Don McBride sits in the low light of his musty Allston antiques store, surrounded by a pink dollhouse, a lamp adorned with two geisha-girl statuettes, an African tribal mask, three or four of the seven dwarves, a tacky bar set equipped with a glowing faux fireplace, a French dining-room set from the ’40s, and a dark-wood bureau that is, McBride says, “what we call in the trade ‘a real Beacon Hill piece.’ ”
LOCAL INSTITUTION: Don McBride's store is a heaven for unique antique collectors and jazz lovers alike.
This weekend, McBride’s Furniture on Brighton Avenue will have a liquidation sale, after which it may or may not stay open for another week or so. And then, with the simultaneous closing of What Once Was, the store next door that occupies McBride’s sublet space, Allston will be bereft of antique stores.
But that’s not all it will be missing.
McBride, 70, with his broad face, boxer’s nose, barrel chest, huge hands, and meat-and-potatoes Boston accent, is a throwback. In a way, it seems natural for him to spend his days surrounded by dusty relics. He’s been in the antiques business for more than 35 years, having run or co-run five stores in Allston and environs. But the antique business isn’t what it used to be. The Internet has adversely affected stores like McBride’s. And Allston itself has changed.
“People from the outskirts used to come into Allston just for [antiques],” he says. Not so much anymore. Retailers have given way to small restaurants. Bars. College kids. It doesn’t attract the same sort of foot traffic. So, with rumors that the Kells, the Irish pub/club/Asian restaurant next door, might soon expand, McBride is doing a favor for his landlord. “In order to expedite the sale, I have to, like, spearhead a movement . . . part of the purchase and sale deal is they wanna see that when it’s time to do it, it won’t be that much of a hassle.”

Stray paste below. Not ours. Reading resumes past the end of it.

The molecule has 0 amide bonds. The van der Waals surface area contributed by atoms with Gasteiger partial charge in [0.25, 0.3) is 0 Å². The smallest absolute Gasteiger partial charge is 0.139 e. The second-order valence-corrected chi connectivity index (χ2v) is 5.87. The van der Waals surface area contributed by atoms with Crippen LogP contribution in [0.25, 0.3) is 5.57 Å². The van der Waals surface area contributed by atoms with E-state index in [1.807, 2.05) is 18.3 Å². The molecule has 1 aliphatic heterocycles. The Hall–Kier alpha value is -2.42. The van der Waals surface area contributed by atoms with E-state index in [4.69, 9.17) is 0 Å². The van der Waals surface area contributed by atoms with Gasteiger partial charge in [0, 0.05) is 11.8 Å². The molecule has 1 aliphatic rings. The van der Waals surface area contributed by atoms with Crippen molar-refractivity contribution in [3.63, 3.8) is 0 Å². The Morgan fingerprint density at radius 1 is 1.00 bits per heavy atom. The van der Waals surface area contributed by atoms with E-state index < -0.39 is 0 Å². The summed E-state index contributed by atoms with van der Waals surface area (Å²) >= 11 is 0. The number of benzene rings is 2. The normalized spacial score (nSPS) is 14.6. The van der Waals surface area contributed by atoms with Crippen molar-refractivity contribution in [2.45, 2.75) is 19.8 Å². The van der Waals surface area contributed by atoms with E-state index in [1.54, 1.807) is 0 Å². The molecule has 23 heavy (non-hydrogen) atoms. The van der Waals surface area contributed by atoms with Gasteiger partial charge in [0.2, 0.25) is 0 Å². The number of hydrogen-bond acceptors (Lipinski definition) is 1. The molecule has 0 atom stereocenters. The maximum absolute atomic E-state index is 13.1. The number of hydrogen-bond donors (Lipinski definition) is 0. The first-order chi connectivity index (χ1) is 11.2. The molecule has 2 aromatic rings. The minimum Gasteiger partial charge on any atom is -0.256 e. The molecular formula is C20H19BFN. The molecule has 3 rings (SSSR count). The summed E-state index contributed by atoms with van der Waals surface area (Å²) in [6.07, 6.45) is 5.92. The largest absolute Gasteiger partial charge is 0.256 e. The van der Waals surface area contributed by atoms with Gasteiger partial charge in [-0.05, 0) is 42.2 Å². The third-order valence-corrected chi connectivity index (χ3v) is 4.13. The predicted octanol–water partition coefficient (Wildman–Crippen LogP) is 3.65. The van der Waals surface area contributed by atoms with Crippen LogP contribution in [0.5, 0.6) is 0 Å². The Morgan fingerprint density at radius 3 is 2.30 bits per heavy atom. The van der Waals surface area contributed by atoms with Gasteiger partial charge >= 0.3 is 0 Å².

McBride loves antiques, the cluttered mess, stacked to the rafters, stuff on top of stuff. But that’s not why he got into this business. “My basic reason was surviving so I could just play,” says the long-time jazz drummer. “All of a sudden I couldn’t make a living playing. . . . I used to make a paycheck in the Combat Zone back in ’59.”
For a moment, he’s lost in reverie, back in a city that no longer exists. “The clubs that they had back then! On Essex Street, they had Izzy Ort’s, the Golden Nugget, then you’d go down further, there was the Essex Deli, take a left, there was the Palace, which was the Silver Dollar Bar.” He rattles off more vanished hot spots. Connolly’s. 123 Lounge. “These were great places, where you’d go and play and actually get paid to play there.”
Venues like those are scarce these days. But McBride — who’s shared the stage with names like Jimmy Rushing, Bobby Hackett, and Howard McGhee — has never been afraid to make do with what he has. So it’s long been a common occurrence to walk into one of his antique stores to the sound of loud, swinging jazz percolating up from the basement.